Would you give up alcohol to help balance the family budget?
I posed that very question on social media recently. These were some of the answers I got:
“Gosh no – it’s what gets us through the week.”
“As if that would ever happen.”
And so on, in the same vein. Most responses ranged from sarcastic to outright incredulous.
But one other answer stood out, which got to the heart of the matter:
“I quit drinking – and it was like we won the lottery!”
And there’s the rub. We all tend to complain, in an era of stagnant incomes and rising prices, about how we just can’t make ends meet. There is just no place we could possibly find more savings.
But is that really true? Consider this: The average U.S. household spent $445 on wine, beer, and spirits in 2013, according to data from the Bureau of Labor Statistics. That amounts to roughly 1% of our household expenditures, and it compares with an average household figure of $268 in 1993.
That is more than we spend on all nonalcoholic beverages combined, by the way. Keep in mind those averages include nondrinkers, too. That means some households are spending much, much more than that already-hefty average on alcohol.
So let’s be honest with ourselves. It is not always the case that we can’t squeeze any more savings out of our budgets. It is that we choose not to, because we just don’t want to give up the booze.
When New York City’s Jenna Hollenstein sat down one day and calculated what her drinking was costing her, she was shocked.
The 39-year-old dietician used to enjoy a nice bottle of wine or some gin after work, and it was starting to add up. “Even if it was only a $15 bottle of wine, three times a week, that was $45,” she remembers. “That’s $180 a month, or over $2,000 a year.
“That’s a significant amount of money—and that’s not even including going out for cocktails with friends.”
Hollenstein finally decided to give up her pricey habit, and even wrote a book on her experiences, Drinking to Distraction. But she is hardly alone in having a taste for a nip after work.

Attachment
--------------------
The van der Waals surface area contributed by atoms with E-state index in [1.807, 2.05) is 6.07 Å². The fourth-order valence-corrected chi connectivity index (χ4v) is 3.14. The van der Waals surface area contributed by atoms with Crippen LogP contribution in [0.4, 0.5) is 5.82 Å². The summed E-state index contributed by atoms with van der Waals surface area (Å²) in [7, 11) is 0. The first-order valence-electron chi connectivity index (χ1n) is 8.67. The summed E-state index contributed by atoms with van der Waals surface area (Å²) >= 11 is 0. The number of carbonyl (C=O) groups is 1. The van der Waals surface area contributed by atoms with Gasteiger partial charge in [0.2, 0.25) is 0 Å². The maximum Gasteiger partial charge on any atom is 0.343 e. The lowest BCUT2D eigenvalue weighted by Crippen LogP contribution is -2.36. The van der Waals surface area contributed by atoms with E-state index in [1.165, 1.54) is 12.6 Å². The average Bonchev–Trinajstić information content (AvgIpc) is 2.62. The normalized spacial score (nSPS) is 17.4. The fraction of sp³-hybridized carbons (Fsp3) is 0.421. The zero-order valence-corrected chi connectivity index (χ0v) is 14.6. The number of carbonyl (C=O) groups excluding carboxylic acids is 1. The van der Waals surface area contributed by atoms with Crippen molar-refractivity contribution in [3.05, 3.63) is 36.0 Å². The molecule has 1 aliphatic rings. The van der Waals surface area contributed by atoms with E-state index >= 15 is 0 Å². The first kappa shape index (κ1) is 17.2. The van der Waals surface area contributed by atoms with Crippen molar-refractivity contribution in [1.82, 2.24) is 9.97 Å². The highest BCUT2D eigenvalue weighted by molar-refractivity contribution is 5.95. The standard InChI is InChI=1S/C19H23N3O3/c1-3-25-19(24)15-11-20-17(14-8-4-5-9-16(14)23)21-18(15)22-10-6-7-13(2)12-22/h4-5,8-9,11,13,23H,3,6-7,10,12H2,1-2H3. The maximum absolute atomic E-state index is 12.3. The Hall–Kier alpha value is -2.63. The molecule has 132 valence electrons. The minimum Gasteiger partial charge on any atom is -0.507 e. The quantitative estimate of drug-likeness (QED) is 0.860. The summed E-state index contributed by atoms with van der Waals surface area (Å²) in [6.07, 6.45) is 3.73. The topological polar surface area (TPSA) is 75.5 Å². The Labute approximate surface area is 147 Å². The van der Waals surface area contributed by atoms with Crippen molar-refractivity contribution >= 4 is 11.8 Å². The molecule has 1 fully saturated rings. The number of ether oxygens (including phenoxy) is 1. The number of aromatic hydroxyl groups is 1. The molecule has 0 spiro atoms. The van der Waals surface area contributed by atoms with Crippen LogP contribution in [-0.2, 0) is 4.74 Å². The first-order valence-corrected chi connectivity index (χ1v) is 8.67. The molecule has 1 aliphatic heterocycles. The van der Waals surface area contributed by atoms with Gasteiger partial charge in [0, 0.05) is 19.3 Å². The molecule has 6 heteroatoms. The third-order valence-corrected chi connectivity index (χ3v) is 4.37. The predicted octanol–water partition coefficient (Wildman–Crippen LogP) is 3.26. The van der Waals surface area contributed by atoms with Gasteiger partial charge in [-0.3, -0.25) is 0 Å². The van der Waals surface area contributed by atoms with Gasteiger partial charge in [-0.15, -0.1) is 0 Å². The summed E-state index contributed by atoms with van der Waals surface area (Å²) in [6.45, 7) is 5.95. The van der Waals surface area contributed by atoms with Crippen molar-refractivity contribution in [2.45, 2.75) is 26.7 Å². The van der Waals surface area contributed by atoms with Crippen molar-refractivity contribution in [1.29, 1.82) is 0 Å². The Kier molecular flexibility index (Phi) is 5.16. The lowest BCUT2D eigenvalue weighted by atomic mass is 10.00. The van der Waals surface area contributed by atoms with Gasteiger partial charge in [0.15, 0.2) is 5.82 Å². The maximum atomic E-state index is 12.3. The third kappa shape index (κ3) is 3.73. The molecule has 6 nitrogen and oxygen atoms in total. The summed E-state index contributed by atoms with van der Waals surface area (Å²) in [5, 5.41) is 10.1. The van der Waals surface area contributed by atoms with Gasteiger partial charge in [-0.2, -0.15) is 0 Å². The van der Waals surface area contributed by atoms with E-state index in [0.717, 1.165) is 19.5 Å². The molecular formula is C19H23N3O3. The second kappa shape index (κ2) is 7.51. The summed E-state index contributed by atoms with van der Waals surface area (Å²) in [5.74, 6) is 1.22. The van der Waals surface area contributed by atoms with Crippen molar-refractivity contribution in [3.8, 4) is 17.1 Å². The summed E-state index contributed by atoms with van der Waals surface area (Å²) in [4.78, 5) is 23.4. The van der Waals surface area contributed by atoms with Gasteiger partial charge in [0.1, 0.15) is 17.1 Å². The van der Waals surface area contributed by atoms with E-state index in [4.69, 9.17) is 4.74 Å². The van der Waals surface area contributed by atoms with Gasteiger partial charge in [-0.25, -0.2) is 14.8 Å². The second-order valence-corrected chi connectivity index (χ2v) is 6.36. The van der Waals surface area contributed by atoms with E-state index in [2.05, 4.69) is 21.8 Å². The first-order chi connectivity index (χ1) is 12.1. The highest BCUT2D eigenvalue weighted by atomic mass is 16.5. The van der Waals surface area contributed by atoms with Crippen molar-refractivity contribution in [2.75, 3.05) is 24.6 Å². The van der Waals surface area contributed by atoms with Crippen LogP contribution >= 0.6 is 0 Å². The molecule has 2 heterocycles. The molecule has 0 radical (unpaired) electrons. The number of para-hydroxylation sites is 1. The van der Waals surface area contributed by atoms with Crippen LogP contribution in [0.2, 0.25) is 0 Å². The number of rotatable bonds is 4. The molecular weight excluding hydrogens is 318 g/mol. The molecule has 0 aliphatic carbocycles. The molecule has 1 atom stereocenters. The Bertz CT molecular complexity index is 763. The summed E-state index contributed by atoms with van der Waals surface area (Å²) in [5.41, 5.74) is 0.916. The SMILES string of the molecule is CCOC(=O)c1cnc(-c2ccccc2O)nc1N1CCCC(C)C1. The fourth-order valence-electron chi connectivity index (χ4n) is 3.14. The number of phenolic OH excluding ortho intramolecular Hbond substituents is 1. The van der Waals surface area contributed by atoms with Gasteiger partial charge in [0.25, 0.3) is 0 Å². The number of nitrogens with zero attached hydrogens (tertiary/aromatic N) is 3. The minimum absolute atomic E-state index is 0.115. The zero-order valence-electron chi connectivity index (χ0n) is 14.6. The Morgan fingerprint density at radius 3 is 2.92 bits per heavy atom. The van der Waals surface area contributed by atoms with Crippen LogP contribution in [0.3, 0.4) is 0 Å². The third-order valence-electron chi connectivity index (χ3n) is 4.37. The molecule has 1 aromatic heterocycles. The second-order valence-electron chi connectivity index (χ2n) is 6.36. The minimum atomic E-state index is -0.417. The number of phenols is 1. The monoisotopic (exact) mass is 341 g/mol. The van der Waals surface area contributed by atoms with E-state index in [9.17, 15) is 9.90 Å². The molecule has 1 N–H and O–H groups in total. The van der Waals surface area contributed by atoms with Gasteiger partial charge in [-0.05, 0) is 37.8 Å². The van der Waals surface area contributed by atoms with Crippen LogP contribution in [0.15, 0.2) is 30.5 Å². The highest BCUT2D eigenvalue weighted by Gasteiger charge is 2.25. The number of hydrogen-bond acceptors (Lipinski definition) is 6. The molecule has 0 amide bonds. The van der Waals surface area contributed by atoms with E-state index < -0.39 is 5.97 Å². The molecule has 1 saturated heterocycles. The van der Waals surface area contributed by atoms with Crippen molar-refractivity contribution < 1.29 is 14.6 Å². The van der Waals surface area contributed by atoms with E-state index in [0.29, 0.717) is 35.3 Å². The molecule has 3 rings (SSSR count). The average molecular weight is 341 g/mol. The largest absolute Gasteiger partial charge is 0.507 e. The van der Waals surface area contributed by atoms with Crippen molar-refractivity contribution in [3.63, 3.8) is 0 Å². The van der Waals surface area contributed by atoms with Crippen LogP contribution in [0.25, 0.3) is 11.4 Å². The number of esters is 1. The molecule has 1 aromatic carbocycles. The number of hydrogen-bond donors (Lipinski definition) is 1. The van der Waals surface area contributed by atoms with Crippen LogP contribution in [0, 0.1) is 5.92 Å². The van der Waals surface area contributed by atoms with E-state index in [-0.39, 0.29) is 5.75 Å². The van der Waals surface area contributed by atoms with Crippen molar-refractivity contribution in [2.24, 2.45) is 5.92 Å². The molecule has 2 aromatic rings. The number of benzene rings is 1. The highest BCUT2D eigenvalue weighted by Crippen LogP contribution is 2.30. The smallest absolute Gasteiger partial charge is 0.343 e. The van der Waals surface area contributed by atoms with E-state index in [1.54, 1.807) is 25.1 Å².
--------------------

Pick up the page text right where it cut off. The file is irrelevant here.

After all, 64% of American adults report drinking occasionally, according to Gallup’s most recent poll on consumption habits. Through boom times and bust, one of our most consistent national traits is that we enjoy our booze, and are not willing to give it up.
“We’ve been asking this question since the 1930s, and the numbers are remarkably constant,” says Frank Newport, Gallup’s editor in chief. “Even in an era of huge demographic changes, the percentage of drinkers just doesn’t seem to budge.”
Our Beverage of Choice
Beer is America’s beverage of choice, by the way, followed by wine and then spirits. The average drinker enjoys a shade over four alcoholic beverages a week, according to the Gallup poll.
But 9% of people have more than eight drinks over the same period, and 5% of folks are guzzling more than 20. And that can get very expensive indeed—especially if you do your drinking in restaurants or bars with high markups.
We might not even realize how much we are spending on this habit, since it drips out in relatively small increments—a beer or two here, a carafe of wine there. Personal-finance expert Tiffany Aliche, author of The One Week Budget, suggests forcing yourself to do the math—just as Hollenstein did—before tossing back yet another nightcap.
“Let’s say you drink three nights a week and spend $30 each time,” she says. “That’s over $4,000 a year, or as much as a trip to Paris or Rome.”
It is not an all-or-nothing proposition, notes Aliche, who is not a drinker herself. You don’t have to become a teetotaler in order to realize massive savings. “Instead of drinking three times a week, just drink twice—and then go on your vacation, too,” she advises.
As for Hollenstein, who had a long and complex relationship with alcohol, she thought it was best to give up drinking altogether. She did not necessarily do it for the money—but when she did, she noticed that her finances changed overnight.
“As soon as I gave it up, the money thing became so clear,” she says. “Drinking was just a mindless, habitual thing I did on a daily basis. And I didn’t really notice it—until I got my credit card bill or looked at my bank account.”